School gun class idea draws mixed reactions

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MADISON - Local legislators and school officials have mixed feelings about a bill introduced in the state Assembly that could start firearms education classes in high schools as an elective option.

Under the bill, presented by lead sponsor Rep. Ken Skowronski, R-Franklin, schools could offer an on-site gun education class, something supporters say would promote gun safety. No live ammunition would be allowed on school property, in line with current state laws.

The class would not be a mandatory requirement for students, but the bill would force schools to develop curricula on the class.

Any class curriculum would need to be drafted in concert with the Wisconsin Department of Natural Resources, local law enforcement or a community group that specializes in gun safety and certification of firearms, according to the bill.

The School District of Beloit said it was monitoring the legislation and debate surrounding the issue.

"Along with the Wisconsin Association of School Boards and other districts, we are tracking this and other proposed and potential legislation that may impact our operations and curriculum," said Public Information Officer Jennifer Thompson.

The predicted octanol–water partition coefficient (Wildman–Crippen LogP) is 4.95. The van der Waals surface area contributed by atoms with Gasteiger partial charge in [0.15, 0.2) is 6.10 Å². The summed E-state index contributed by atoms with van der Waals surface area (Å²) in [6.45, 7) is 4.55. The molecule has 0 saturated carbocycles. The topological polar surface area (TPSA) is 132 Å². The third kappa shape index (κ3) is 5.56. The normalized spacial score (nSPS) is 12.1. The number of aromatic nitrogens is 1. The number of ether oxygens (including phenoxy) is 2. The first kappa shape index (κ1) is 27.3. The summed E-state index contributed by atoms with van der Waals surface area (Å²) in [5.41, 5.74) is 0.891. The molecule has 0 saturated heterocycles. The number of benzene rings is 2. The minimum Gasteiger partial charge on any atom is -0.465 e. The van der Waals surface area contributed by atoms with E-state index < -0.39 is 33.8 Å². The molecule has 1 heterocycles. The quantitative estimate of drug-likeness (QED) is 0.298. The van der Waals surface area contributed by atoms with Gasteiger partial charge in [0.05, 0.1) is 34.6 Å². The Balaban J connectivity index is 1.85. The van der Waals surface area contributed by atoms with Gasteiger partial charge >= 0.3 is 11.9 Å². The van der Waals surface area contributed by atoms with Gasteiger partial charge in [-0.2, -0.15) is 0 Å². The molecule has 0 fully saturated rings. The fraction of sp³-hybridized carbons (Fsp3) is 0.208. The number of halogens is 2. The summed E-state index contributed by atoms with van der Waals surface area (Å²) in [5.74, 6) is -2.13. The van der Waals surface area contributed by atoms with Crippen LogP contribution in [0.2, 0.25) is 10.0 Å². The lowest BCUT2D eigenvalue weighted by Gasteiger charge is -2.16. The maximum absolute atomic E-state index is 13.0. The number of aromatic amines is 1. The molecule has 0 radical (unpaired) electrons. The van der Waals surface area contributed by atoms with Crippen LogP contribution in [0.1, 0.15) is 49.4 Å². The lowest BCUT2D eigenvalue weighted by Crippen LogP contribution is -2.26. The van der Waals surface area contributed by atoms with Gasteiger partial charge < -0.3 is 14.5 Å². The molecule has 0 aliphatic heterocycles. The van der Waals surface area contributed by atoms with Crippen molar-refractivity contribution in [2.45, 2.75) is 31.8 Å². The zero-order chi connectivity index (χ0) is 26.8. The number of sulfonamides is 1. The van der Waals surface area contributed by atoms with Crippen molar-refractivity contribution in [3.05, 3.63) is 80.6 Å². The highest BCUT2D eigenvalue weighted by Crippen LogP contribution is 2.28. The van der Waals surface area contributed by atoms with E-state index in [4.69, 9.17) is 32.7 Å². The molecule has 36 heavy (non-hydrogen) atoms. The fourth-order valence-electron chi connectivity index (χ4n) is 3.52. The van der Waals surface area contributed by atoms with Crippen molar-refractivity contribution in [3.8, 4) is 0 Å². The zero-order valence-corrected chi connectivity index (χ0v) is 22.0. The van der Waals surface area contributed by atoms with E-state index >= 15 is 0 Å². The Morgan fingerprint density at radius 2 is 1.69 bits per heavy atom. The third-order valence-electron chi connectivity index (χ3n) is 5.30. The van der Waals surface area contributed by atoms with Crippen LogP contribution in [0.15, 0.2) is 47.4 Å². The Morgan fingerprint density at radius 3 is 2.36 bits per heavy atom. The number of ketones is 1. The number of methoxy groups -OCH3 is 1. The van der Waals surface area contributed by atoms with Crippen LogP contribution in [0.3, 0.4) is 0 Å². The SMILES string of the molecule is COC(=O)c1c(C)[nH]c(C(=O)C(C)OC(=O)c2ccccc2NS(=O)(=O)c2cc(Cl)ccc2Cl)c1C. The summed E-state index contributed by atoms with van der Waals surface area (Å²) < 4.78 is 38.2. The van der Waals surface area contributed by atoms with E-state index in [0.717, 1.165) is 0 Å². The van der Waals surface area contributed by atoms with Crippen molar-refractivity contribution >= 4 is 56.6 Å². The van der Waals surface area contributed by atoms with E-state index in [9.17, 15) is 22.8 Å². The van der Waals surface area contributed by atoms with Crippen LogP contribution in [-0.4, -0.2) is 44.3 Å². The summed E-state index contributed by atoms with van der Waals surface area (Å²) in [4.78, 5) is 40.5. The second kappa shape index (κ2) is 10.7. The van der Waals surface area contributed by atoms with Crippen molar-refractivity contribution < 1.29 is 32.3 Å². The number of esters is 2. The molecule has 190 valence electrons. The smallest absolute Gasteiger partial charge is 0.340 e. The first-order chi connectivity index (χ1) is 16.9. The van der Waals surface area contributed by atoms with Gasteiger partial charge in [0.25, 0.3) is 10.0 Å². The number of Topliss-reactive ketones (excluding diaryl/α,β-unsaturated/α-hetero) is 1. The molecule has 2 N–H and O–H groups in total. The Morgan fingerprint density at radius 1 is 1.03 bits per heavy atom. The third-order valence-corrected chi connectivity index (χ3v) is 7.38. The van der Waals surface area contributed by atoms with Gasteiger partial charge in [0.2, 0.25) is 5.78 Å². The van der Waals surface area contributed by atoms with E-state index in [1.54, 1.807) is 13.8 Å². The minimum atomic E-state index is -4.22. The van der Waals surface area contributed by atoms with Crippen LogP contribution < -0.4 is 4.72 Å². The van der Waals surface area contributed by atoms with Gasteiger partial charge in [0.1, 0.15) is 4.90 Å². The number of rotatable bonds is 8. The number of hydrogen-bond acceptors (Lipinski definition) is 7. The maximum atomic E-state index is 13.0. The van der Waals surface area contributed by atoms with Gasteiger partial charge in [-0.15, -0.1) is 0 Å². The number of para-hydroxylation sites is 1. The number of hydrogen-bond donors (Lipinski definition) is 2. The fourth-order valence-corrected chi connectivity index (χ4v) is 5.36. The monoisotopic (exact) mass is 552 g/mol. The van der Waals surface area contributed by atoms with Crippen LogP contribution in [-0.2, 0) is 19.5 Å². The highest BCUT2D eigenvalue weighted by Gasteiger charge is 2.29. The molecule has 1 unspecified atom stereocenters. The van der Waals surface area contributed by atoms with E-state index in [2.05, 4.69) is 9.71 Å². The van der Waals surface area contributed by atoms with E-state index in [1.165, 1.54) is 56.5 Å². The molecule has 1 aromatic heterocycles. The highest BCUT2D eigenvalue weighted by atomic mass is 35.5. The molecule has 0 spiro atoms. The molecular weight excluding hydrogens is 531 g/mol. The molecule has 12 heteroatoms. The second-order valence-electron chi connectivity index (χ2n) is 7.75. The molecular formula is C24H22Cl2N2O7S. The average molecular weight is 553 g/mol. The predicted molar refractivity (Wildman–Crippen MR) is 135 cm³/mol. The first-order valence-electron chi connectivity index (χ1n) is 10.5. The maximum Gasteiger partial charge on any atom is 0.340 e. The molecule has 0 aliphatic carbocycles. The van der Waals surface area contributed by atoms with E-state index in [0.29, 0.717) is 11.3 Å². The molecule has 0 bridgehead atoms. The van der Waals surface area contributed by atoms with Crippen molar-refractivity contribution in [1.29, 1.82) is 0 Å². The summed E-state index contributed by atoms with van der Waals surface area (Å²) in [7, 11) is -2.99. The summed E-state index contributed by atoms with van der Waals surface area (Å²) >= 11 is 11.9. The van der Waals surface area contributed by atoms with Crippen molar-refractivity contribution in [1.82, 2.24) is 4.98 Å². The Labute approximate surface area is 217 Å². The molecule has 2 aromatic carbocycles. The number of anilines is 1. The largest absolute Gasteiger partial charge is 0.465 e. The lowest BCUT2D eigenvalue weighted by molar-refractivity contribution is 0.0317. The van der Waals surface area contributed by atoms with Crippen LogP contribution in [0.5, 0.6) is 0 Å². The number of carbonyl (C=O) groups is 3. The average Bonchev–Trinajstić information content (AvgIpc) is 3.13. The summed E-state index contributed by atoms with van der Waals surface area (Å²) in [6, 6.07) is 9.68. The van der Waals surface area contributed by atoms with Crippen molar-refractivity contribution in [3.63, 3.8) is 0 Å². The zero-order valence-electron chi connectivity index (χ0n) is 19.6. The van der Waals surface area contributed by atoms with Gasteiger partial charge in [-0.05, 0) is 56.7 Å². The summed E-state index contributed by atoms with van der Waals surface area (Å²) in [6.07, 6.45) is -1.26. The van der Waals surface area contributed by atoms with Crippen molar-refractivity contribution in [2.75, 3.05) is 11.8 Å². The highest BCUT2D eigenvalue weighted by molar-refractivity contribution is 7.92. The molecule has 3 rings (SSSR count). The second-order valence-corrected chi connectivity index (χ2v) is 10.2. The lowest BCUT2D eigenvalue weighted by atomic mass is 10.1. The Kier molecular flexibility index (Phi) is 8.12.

Lawmakers representing Beloit stand divided on the issue, with Rep. Amy Loudenbeck, R-Clinton, and Rep. Mark Spreitzer, D-Beloit, voicing different views on the bill. Loudenbeck pointed to the many student athletes competing in sport shooting as reason to support the measure, while Spreitzer questioned whether or not the bill could take away from existing school resources.

"Wisconsin has a long sporting heritage history, which is evident by the rapid growth of sport shooting programs in our state's middle and high schools," Loudenbeck said.

The Scholastic Clay Targets Program has enrolled 3,500 students in 115 different schools across the state, Loudenbeck said.

She also stressed the choices written into the bill for schools to decide whether or not to create the elective.

"This legislation will allow local school districts to make a decision on offering a firearms safety course that is right for their community," Loudenbeck said.

Opponents questioned the bill at a public hearing held in Madison earlier this month, asking what would prevent students from bringing live ammunition to the class, where a range of firearms, from handguns to rifles would be available to students. Last week, the League of Women Voters of Wisconsin came out against the bill, citing similar budget concerns brought up by Spreitzer.

"Wisconsin has many well qualified organizations which already teach comprehensive hunter and firearm safety courses, so I'm not convinced (the bill) is a wise use of ever-dwindling school resources," Spreitzer said. "I hope that Gov. Scott Walker, Senate Majority Leader Scott Fitzgerald, and Assembly Speaker Robin Vos can come to an agreement soon on a state budget that gives our schools the resources they need heading into this school year."

The League of Women Voters of Wisconsin has voice opposition to the bill (Assembly Bill 427) saying finances and employee time to create curriculum and instruct the classes would take away from other areas of education that would be more productive for the state.

Representatives for the School District of Beloit-Turner could not immediately be reached for comment.

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